The first lines of the Arctic Monkeys’ sixth full-length LP make the album’s concept seem almost too obvious: “I just wanted to be one of the Strokes/ Now look at the mess you made me make/ Hitchhiking with a monogrammed suitcase/ Miles away from any half-useful imaginary highway.” After releasing the wildly successful Whatever People Say I Am, That’s What I’m Not and the equally successful AM, frontman Alex Turner is desperate not to be typified, warning his audience off the bat that Tranquility Base Hotel & Casino is not a typical Arctic Monkeys record. Whereas Julian Casablancas of the Strokes happily endorsed himself as the torchbearer of new wave punk and garage after the universally acclaimed Is This It, Turner is keen to warm up listeners to a new sound.
Tranquility Base Hotel & Casino is the Arctic Monkeys’ first concept album. It sounds as though the band is far from Earth, recording space music on a distant planet. The album’s structure and design hearken back to David Bowie’s Ziggy Stardust. During their last five quiet years, the Monkeys were trading guitars for synthesizers and pianos and abandoning their traditional “I Bet You Look Good on the Dancefloor” fare.
The album’s title track cues us into Turner’s lyrical and conceptual ambition. Synthesizers and smooth bass provide a smooth jazz backing to Turner’s attempt at psychedelia and displacement. Invoking certain “magical thinking” and “technological advances” absent from previous records, Turner recovers and resurrects ’70s space rock in a really unique way. Not only do they bring back a familiar orchestral sound present in many Pink Floyd albums and Rush’s 2112, but Turner also retains his characteristic British punk baritone vocals.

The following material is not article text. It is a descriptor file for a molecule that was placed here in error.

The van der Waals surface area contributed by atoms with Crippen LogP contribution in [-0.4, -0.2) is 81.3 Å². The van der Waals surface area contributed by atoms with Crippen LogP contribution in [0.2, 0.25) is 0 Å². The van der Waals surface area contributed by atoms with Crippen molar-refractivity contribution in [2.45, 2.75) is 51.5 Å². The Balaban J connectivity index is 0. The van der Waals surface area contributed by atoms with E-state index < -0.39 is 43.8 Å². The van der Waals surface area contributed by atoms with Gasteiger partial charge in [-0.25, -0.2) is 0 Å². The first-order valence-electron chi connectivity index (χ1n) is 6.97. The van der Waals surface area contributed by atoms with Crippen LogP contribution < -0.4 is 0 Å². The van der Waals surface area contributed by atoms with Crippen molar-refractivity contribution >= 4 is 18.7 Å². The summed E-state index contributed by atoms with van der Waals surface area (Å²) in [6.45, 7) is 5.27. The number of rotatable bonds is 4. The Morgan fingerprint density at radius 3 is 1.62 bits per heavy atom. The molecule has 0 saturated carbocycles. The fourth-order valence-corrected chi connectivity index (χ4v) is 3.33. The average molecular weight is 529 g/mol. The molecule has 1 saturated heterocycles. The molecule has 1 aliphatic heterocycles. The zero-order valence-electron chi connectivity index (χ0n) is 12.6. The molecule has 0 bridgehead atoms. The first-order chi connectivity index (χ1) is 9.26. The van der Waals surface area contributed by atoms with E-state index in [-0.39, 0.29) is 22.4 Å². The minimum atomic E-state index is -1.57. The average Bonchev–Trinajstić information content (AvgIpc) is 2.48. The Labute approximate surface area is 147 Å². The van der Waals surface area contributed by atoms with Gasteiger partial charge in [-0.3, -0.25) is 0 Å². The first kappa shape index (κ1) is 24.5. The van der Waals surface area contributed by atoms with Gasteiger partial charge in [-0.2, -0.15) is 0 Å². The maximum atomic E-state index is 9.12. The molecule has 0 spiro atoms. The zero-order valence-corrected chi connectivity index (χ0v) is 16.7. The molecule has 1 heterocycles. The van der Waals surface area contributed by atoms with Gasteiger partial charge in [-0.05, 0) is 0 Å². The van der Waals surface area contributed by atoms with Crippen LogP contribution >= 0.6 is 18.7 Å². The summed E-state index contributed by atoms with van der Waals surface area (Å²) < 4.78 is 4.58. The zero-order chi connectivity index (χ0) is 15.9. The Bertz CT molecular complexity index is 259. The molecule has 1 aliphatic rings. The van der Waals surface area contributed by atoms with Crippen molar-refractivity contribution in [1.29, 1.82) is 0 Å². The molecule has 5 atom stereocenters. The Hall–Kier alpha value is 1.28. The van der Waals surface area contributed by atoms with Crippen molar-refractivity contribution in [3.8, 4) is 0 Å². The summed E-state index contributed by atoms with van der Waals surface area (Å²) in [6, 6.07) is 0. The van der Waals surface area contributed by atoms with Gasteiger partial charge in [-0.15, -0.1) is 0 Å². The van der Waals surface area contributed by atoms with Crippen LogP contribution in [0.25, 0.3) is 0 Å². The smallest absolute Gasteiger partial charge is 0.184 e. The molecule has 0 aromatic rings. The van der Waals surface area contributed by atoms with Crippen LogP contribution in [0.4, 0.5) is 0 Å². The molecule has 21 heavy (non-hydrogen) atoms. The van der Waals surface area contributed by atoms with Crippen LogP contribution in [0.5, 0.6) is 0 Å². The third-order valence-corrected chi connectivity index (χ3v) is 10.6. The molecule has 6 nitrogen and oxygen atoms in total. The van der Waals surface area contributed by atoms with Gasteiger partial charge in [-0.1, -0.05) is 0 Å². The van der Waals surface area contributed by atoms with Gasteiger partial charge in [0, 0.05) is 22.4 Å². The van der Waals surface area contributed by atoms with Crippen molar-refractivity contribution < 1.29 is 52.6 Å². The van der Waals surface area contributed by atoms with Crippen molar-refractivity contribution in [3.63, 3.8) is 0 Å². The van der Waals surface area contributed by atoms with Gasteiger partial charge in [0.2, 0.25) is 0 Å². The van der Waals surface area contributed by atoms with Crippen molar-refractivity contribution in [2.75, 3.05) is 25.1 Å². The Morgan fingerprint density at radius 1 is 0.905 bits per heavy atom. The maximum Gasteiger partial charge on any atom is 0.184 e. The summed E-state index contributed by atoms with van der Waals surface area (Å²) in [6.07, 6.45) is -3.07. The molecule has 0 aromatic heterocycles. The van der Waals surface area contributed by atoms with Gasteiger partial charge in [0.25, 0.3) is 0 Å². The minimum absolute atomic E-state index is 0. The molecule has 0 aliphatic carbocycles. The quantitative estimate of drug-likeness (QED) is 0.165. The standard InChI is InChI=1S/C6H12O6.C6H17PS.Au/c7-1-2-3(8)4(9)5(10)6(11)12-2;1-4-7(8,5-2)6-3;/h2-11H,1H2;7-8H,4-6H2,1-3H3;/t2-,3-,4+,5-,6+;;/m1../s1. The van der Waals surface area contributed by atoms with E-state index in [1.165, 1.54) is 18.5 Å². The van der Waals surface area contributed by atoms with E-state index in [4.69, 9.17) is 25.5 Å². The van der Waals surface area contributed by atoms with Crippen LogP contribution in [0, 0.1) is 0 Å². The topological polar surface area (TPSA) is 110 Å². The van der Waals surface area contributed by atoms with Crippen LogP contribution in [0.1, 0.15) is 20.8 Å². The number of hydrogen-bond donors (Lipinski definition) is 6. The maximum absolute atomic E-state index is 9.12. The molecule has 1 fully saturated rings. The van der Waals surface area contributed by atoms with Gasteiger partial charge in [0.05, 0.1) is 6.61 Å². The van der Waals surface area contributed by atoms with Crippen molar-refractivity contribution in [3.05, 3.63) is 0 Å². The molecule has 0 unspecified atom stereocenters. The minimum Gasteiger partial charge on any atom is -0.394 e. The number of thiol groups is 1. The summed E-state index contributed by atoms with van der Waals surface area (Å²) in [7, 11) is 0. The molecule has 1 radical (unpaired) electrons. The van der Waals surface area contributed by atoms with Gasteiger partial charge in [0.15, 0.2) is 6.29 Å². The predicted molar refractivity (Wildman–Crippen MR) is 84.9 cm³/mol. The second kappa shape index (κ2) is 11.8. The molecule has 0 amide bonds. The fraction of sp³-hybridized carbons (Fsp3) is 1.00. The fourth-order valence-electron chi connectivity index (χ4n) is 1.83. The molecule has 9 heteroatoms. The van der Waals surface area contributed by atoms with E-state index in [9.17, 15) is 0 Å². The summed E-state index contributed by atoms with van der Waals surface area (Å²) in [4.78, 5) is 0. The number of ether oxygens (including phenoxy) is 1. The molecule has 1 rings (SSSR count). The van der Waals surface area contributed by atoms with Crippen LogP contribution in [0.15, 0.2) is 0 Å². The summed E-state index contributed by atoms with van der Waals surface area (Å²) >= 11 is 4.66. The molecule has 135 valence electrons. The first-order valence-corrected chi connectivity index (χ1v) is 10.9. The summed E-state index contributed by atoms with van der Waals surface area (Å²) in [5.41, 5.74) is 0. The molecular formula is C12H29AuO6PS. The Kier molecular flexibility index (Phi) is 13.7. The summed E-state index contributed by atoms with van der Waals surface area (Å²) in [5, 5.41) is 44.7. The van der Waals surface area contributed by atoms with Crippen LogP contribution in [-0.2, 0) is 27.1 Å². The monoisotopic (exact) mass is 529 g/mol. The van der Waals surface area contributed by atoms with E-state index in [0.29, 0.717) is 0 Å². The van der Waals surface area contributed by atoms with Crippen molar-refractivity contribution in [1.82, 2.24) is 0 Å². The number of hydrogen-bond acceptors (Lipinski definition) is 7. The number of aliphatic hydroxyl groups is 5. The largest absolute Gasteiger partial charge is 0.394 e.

“Four Out of Five” and “The World's First Ever Monster Truck Front Flip” also evoke the band’s new sound. Both use a simple drum beat paired against orchestral guitar work to great effect, and sound unlike anything in the Arctic Monkeys’ previous discography. These songs are also heavy on smooth bass, which underlines most of the songs on the album.
The centerpiece of the album is the final track, “The Ultracheese.” Their most overtly Bowie-esque number, the song sounds like a traditional piano ballad but is inextricable from the album’s characteristic ambient sound. Turner’s voice has never sounded better or clearer, and he has the lyrical wit to match. He sings, in an amazing moment of wordplay: “What a death I died writing that song/ From start to finish, with you looking on/ It stays between us, Steinway, and his sons.” Turner describes his intimate relationship with his grand piano, apparently one of his most prized possessions since his childhood. Far from being sappy, this is Turner at his most revelatory and poetic.
But what makes a concept album truly great is transformation: a band’s transcendence into something greater and more artistic. On Sgt. Pepper or Pet Sounds, for instance, this transformation feels effortless; new and exciting sounds ask us to listen to a “new band” with open ears. Arctic Monkeys’ conceptual album, on the other hand, sounds contrived. The self-aware lyrics and explicit admission that the album is a “concept of a concept album” is too predictable, lacking the subtlety that would help us take this piece of work completely seriously. Additionally, while the sound of the album is thematically unified, it can become monotonous, partially due to the lack of dynamics in Turner’s voice.
Overall, this album was an exciting, albeit predictable, departure from the typical Arctic Monkeys sound. It was definitely an improvement on 2013’s AM in conceptual ambition. I sincerely doubt Turner wanted Tranquility to be commercial, instead trying to move past cookie-cutter Britpop in an elegant and commendable way. Regardless, I am excited to see what direction the band takes after this 2018 release. If Turner really wants to escape the sound that he became famous for, we should expect another dramatic departure on the next Arctic Monkeys LP.